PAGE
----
Political eyes are glued to the 2008 presidential election, with 17 candidates still in the mix, hundreds of millions of dollars raised so far, and a primary schedule that gets murkier by the week. The sleeper part of the election season, though, may well be farther down the ticket: the 2008 Senate election. And the outlook is bleak for an already embattled Republican Party.
Things took a turn for the worse for the gop last week when Sen. Chuck Hagel of Nebraska announced he would not seek re-election, which could put the seat in play for Democrats, especially if a high-profile recruit like former Sen. Bob Kerrey decides to run. Joining Hagel in retiring will be Sens. Wayne Allard of Colorado and John Warner of Virginia, whose seat will be hotly contested by the state's popular former Democratic Gov. Mark Warner and others, most likely including Republican Rep. Tom Davis. "How much worse could Virginia get?" asks a top Senate aide, half-jokingly. "The guy who is running for the seat has the same last name as the guy who holds it."
After gaining six seats and losing none last November to take control of the Senate, Democrats have been trying to pass their domestic agenda, not to mention binding legislation that ends the war in Iraq. But they've fallen short on many of their promises, and congressional approval ratings are lower than the president's. The problem has largely been that their grip on the Senate has been tenuous since the start, with a working majority of 51 seats to the Republicans' 49. To overcome the Republican opposition, Democrats have needed—and often failed—to muster 60 votes. Winning enough seats in the '08 election to reach that margin is very much a long shot, but any additional seats they gain will make governing easier for the Democrats and rallying the opposition harder for the Republicans.
Democrats look to have ample opportunity to do just that. For starters, the election year math is decidedly in their favor; of the 34 seats up for re-election, 22 are held by Republicans. Of the remaining dozen Democratic-held seats, only a couple will be difficult to defend: Sens. Mary Landrieu of Louisiana and Tim Johnson of South Dakota could face stiff challenges. Add in a national mood that's been sour on President Bush for most of his second term, as well as the country's direction and the war in Iraq. Then, this summer, the gop fell under the taint of sex scandals involving Sens. David Vitter of Louisiana and Larry Craig of Idaho, who is to resign at the end of the month. Republicans are hoping that by next year those scandals have faded from the headlines and that Democrats face tough scrutiny over their tenure, especially on issues like earmarks and ethics, even though Republican aides concede that it "won't be to the degree we were plagued last fall."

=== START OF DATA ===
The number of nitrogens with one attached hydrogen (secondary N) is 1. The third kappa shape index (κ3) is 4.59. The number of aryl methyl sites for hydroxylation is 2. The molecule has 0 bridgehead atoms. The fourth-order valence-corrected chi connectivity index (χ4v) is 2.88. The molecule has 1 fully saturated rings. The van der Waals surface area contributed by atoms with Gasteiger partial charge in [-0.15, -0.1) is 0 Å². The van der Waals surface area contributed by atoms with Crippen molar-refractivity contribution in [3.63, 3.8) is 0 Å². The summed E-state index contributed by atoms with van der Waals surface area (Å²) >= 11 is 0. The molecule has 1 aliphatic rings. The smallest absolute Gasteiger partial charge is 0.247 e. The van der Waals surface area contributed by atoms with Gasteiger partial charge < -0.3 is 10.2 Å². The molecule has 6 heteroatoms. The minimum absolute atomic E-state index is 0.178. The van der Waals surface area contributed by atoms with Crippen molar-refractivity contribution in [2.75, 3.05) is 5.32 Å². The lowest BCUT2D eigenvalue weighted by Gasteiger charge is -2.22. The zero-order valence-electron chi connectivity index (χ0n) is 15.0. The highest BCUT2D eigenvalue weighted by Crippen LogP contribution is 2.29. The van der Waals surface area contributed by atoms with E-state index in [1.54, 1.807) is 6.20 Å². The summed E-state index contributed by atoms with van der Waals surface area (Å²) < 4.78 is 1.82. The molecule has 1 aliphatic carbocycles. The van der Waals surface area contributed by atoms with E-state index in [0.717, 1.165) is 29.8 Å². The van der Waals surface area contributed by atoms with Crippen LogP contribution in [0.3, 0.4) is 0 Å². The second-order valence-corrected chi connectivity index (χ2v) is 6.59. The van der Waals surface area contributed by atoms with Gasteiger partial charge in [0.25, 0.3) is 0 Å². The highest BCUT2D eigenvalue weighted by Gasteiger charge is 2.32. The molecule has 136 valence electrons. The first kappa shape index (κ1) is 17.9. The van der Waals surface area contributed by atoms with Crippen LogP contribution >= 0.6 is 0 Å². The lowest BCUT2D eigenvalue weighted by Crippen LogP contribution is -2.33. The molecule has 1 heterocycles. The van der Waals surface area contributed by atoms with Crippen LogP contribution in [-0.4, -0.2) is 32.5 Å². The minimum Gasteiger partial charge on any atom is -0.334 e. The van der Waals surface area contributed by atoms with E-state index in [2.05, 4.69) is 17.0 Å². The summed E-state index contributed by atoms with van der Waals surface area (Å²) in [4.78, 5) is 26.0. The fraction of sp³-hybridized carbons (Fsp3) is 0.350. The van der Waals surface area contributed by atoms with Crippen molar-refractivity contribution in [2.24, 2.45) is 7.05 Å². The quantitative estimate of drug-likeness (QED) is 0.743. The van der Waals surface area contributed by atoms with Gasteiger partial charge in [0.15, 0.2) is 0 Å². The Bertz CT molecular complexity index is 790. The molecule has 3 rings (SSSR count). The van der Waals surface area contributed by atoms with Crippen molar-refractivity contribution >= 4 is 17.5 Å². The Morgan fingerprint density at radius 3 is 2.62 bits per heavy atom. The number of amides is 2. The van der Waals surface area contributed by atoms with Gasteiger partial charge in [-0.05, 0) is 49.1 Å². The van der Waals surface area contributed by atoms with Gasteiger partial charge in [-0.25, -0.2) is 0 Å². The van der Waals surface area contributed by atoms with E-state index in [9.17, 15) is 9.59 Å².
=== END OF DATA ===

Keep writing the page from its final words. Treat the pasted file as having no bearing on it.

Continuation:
War fatigue. Then there is a small cast of Republican incumbents facing stiff challenges, particularly because of the stain of Bush's war policies: John Sununu of New Hampshire, Norm Coleman of Minnesota, Susan Collins of Maine, and Gordon Smith of Oregon. Sununu, for example, trailed former New Hampshire Gov. Jeanne Shaheen by 22 percentage points in a July poll when Shaheen was still only a potential candidate. She announced her bid last Friday. Two veteran Republicans, Ted Stevens of Alaska and Pete Domenici of New Mexico, also face a slew of ethical questions related to a public corruption investigation and the firing of U.S. attorneys last December.
The news isn't good in the money chase, either. Senate Republicans trail Democrats, with less than one third the amount of cash on hand. All the retirements, scandals, and tough races have Republicans flat on their backs, but last year's circumstances may have been a once-in-a-generation occurrence. "Do they get two perfect storms in a row?" asks Jennifer Duffy, election watcher at the Cook Political Report, of the Democrats. "Let's wait and see."